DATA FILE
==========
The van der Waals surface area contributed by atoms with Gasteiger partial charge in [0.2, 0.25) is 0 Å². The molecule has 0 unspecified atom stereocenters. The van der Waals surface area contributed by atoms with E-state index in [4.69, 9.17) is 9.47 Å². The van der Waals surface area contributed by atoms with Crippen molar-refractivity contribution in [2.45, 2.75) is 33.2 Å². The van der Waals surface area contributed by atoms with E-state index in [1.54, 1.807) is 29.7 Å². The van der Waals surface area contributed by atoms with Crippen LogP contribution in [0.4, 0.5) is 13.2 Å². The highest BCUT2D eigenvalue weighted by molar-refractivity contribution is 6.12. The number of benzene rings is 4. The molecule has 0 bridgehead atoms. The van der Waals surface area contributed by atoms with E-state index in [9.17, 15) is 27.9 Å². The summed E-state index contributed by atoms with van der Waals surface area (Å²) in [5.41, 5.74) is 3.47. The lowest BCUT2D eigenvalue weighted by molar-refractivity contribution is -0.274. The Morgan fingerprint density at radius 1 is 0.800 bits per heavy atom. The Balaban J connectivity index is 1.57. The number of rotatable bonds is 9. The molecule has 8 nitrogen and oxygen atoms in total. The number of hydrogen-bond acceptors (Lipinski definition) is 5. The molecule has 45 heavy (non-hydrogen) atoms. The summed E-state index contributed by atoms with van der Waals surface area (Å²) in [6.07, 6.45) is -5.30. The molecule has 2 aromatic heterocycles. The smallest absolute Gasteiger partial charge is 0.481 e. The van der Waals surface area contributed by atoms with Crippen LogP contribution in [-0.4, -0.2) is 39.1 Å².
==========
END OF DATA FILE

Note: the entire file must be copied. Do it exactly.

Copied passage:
The van der Waals surface area contributed by atoms with Gasteiger partial charge in [0.2, 0.25) is 0 Å². The molecule has 0 unspecified atom stereocenters. The van der Waals surface area contributed by atoms with E-state index in [4.69, 9.17) is 9.47 Å². The van der Waals surface area contributed by atoms with Crippen molar-refractivity contribution in [2.45, 2.75) is 33.2 Å². The van der Waals surface area contributed by atoms with E-state index in [1.54, 1.807) is 29.7 Å². The van der Waals surface area contributed by atoms with Crippen LogP contribution in [0.4, 0.5) is 13.2 Å². The highest BCUT2D eigenvalue weighted by molar-refractivity contribution is 6.12. The number of benzene rings is 4. The molecule has 0 bridgehead atoms. The van der Waals surface area contributed by atoms with E-state index in [9.17, 15) is 27.9 Å². The summed E-state index contributed by atoms with van der Waals surface area (Å²) in [5.41, 5.74) is 3.47. The lowest BCUT2D eigenvalue weighted by molar-refractivity contribution is -0.274. The Morgan fingerprint density at radius 1 is 0.800 bits per heavy atom. The Balaban J connectivity index is 1.57. The number of rotatable bonds is 9. The molecule has 8 nitrogen and oxygen atoms in total. The number of hydrogen-bond acceptors (Lipinski definition) is 5. The molecule has 45 heavy (non-hydrogen) atoms. The summed E-state index contributed by atoms with van der Waals surface area (Å²) in [6.07, 6.45) is -5.30. The molecule has 2 aromatic heterocycles. The smallest absolute Gasteiger partial charge is 0.481 e. The van der Waals surface area contributed by atoms with Crippen LogP contribution in [-0.4, -0.2) is 39.1 Å².